Erik Cheng

Food from school lunches such as sandwiches and vegetables are often thrown away by students.

Schools are experiencing an increase in food waste from school lunches

As more students utilize the National School Lunch Program, more food ends up in trash cans.

May 29, 2023

The National School Lunch Program (NSLP) has helped enormously to prevent hunger for kids with food insecurity. But in recent years, students and teachers are starting to notice some flaws in the program. Every day, hundreds of kids receive school lunch, but garbage cans can be found littered with tons of uneaten food after lunchtime. According to an article by Penn State, plate waste in United States cafeterias range from 27% to 53%. But what is causing this food waste problem, and how do we combat it?

What is it?

The National School Lunch Program is a federal program created by Congress and signed by President Harry Truman in 1946 under the Richard B. Russell National School Lunch Act. The program operates in both public and private schools and works to provide nutritionally balanced meals for students. At the federal level, the NSLP is administered by the United States Department of Agriculture’s (USDA) Food and Nutrition Service, but at the state level, state agencies work with schools to administer the program.

Since its implementation, millions of children have participated in the NSLP. Before the pandemic, 26.9 million students were being served school lunch each day, according to the School Nutrition Association. In 2020, 3.2 billion meals were served, of which 76.9% were served for free or at reduced prices.

Initially, the program focused on providing meals to students with food insecurity by providing free or reduced-price meals for those who qualified through Federal Assistance Programs. Students who didn’t qualify for these programs would have to pay for lunch. Most schools nationwide still operate under this system; however, in the 2022 to 2023 school year, California became the first state to implement a universal feeding program that provides all students free lunches.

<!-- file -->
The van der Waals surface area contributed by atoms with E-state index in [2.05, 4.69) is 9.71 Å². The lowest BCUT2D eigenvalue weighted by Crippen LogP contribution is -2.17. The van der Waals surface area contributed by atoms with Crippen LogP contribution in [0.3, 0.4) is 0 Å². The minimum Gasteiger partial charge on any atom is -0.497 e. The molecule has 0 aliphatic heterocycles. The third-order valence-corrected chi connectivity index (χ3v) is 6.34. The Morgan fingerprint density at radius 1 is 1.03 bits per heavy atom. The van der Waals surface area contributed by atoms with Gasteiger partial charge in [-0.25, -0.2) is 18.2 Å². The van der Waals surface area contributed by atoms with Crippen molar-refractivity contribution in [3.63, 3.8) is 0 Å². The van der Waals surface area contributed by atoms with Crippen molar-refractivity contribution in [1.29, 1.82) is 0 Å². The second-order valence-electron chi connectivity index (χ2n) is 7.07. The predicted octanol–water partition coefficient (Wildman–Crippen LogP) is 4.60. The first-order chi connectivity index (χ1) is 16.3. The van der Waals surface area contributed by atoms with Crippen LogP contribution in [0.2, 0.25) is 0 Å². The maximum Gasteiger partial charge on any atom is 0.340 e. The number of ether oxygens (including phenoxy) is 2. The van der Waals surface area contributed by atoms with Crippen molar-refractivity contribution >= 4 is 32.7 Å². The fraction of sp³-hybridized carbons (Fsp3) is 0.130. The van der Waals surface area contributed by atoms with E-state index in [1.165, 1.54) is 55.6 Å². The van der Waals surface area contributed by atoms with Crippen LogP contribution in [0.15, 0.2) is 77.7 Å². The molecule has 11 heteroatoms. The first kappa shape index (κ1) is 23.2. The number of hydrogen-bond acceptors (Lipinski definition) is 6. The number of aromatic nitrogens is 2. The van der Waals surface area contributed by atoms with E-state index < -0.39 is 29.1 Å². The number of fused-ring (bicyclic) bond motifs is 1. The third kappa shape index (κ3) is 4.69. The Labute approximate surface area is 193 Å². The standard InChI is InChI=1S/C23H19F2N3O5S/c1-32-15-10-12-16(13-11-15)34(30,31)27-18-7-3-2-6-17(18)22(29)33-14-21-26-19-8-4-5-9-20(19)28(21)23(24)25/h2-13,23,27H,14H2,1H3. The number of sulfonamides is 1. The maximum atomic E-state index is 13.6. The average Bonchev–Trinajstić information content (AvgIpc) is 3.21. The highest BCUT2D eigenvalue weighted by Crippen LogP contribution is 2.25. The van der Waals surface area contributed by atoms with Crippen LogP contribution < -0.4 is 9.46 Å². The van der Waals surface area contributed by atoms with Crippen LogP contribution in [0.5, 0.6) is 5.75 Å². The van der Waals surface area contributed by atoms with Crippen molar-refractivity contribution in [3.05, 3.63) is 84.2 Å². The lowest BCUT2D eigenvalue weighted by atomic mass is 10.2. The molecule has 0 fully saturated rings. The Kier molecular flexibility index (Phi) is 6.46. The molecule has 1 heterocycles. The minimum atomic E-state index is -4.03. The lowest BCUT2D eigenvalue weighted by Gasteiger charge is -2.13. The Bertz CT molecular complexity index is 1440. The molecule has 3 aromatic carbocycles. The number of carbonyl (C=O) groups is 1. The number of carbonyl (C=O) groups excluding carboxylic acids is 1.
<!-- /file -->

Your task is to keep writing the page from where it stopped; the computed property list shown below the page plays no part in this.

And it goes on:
“We can now feed every child free of charge in the state of California, as long as they receive a compliant meal,” Sandra Kennedy Jonaidi, Food Service Director for the Sequoia Union School District, said.

Over 34 million people face food insecurity in the United States, according to Feeding America. This includes nine million kids, which equates to one in every eight children. This number increased drastically during the COVID-19 pandemic when unemployment rates rose. The goal of the NSLP is to help those living in poverty and ensure every student can receive nutritious meals. This goal is outlined in their mission statement on their website.

“Our mission is to increase food security and reduce hunger in partnership with cooperating organizations by providing children and low-income people access to food, a healthy diet and nutrition education in a manner that supports American agriculture and inspires public confidence,” their mission statement states.

How is it funded?

The USDA finances the cost of meals under this program. Participating schools receive cash subsidies for reimbursable meals as long as the meals meet the nutritional requirements set forth by the federal government.

The NSLP requires that each meal consists of five components: fruits, vegetables, grains, meats or meat alternatives, and fluid milk. If a student takes all necessary components, their meal can be reimbursed. However, the school must pay a la carte charges for that meal if not all components are taken.